Toyota Tundra — A resale value winner

By Jim Meachen
MotorwayAmerica Editor

(March 17, 2021) It's not much of a secret that Toyota is finally coming out with an all-new Tundra pickup truck for the 2022 model year. It's a big deal because you have to travel back to 2007 to witness the last time Toyota engineered an all-new truck. Since then the Japanese automaker has merely thrown in updates here there and added a few special editions while its chief competitors at Ford, Chevrolet and Ram have gone through at least two new iterations.

We look forward to seeing and driving a version of the next all-new truck. In the meantime, the current Tundra still has a lot going for it. For one thing, it's a comfortable vehicle with a healthy — but dated — V-8 engine, with scads of room inside, and with a stylish and well laid out interior. And Toyota has endowed the 2021 Tundra with its Toyota Safety Sense driver safety and assist system.

Where the 2021 Tundra trails its North America competitors is in such things as suspension, payload, and towing capacity.

Like the Ram 1500, it is speculated that the next-generation Tundra will adopt coil springs — in place of the current truck's leaf springs — to go with its live rear axle. Such a setup should improve the truck's ride quality. And the 2022 Tundra should vastly improve on the outgoing model's maximum 1,730-pound payload and 10,200-pound towing figures to keep up with its modern competition.

One of the key things to remember when considering the 2021 Tundra is something many buyers overlook  — resale value. The Tundra was named one of 10 winners in the 2021 Kelley Blue Book's projected retained value through a five-year ownership period. For example, we recently heard from the owner of a 2017 model that he has had several high-end offers for his truck.

The Tundra comes in six trim levels — SR, SR5, Limited, Platinum, 1794 Edition and TRD Pro — and in double-cab, crew-cab and CrewMax configurations with three available bed lengths. There's also the new Nightshade Special Edition and the Trail Edition to consider. All Tundras are powered by a 5.7-liter V-8 making 381 horsepower and 401 pound-feet of torque mated to a six-speed automatic transmission. Rear wheel drive is standard and four-wheel drive is optional across the lineup.

We drove the 4X4 1794 Edition CrewMax, which was well outfitted with few options needed. Named for the year the JLC Ranch in Texas was founded and now occupied by Tundra's San Antonio assembly plant, the 1794 Edition features a Western-themed interior that includes Lexus-grade saddle brown leather trim, 20-inch chrome wheels, and virtually all the comfort, entertainment and safety options available in the Toyota parts bin.

While the driving experience is acceptable, the engine is loud under heavy acceleration and the six-speed automatic seems to shift slowly. But quickly getting from 0 to 60 is satisfyingly fast measured at about 6.5 seconds, which means merging into fast traffic and passing are never a problem. While the truck handled well, we found the steering light isolating the driver from the road requiring constant corrections at highway speeds. The interior is reasonably quiet at all speeds and the suspension yields an acceptable ride except on rough pavement where bumps and blips are transmitted to the cabin.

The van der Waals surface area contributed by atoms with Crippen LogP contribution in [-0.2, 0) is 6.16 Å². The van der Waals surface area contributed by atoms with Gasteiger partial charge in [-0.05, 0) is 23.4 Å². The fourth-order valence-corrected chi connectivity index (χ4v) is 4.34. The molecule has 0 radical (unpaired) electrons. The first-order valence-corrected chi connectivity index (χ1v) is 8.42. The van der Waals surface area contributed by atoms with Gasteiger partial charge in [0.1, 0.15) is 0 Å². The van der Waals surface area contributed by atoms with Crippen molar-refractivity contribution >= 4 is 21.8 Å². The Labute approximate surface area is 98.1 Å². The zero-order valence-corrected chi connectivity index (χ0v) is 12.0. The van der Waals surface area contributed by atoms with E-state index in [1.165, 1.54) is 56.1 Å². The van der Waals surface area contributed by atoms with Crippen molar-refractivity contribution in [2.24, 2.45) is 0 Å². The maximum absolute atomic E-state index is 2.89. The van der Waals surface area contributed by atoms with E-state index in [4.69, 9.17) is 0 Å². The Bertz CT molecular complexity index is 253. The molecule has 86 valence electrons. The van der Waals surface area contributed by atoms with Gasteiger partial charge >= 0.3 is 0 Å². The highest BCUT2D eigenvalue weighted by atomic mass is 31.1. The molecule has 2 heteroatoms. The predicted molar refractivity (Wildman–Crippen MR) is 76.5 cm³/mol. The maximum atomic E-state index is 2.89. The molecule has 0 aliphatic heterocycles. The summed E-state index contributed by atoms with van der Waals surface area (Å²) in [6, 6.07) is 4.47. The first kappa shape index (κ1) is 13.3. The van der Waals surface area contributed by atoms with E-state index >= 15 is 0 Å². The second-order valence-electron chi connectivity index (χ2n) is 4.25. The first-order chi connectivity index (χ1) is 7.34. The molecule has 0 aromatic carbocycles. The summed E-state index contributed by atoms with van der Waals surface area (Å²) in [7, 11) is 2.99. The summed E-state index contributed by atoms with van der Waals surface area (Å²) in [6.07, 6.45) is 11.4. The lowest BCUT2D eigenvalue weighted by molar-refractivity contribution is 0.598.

One downside to the standard V-8 engine is gas mileage, which is measured at 13 mpg city, 17 highway and 13 combined on regular gas.

Interior features include a premium audio system with 12 JBL speakers, including subwoofer and amplifier, dynamic navigation, Sirius XM, wifi connectivity, and Android Auto and Apple CarPlay connectivity.  Both rows of seats are roomy, and the driver has a 12-way power-adjustable driver’s seat. Heated and ventilated front seats are part of the 1794 Edition package. The rear seat does fold up nicely against the bulkhead to open up an enormous amount of secure, enclosed cargo space for things like camping equipment, mountain bikes, work gear, tools, and room when needed to haul furniture or other bulky

In fact, the Tundra is about as big as small apartment inside. Second-row passengers get an actual stretch-out experience. There's as much space inside the CrewMax as any competitor.

While the Tundra starts at $37,412 in base Double Cab, the 1794 Edition comes in at $53,540 without options. Our test truck included a few extras — running boards, spray-on bedliner, moonroof, and special Wind Chill Pearl paint — bringing the bottom line to $55,610.

2021 Toyota Tundra 1794 Edition


Base price: $37,412; as driven, $55,610
Engine: 5.7-liter V-8
Horsepower: 381 @ 5,600 rpm
Torque: 401 foot-pounds @ 3,600 rpm
Transmission: 6-speed automatic
Drive: four-wheel
Seating: 2/3
Wheelbase: 145.7 inches
Length: 228.9 inches
Curb weight: 5,998 pounds
Turning circle: 44 feet
Towing capacity: 10,200 pounds
Fuel capacity: 26.4 gallons
EPA rating: 13 city, 17 highway, 14 combined
0-60: 6.5 seconds (observed)
Also consider: Chevrolet Silverado, Ford F-150, Ram 1500

The Good
• Roomy rear seat space
• Toyota Safety Sense
• Luxurious interior in 1794 Edition

The Bad
• Only one engine option
• Not as configurable as competition

The Ugly
• Below average gas mileage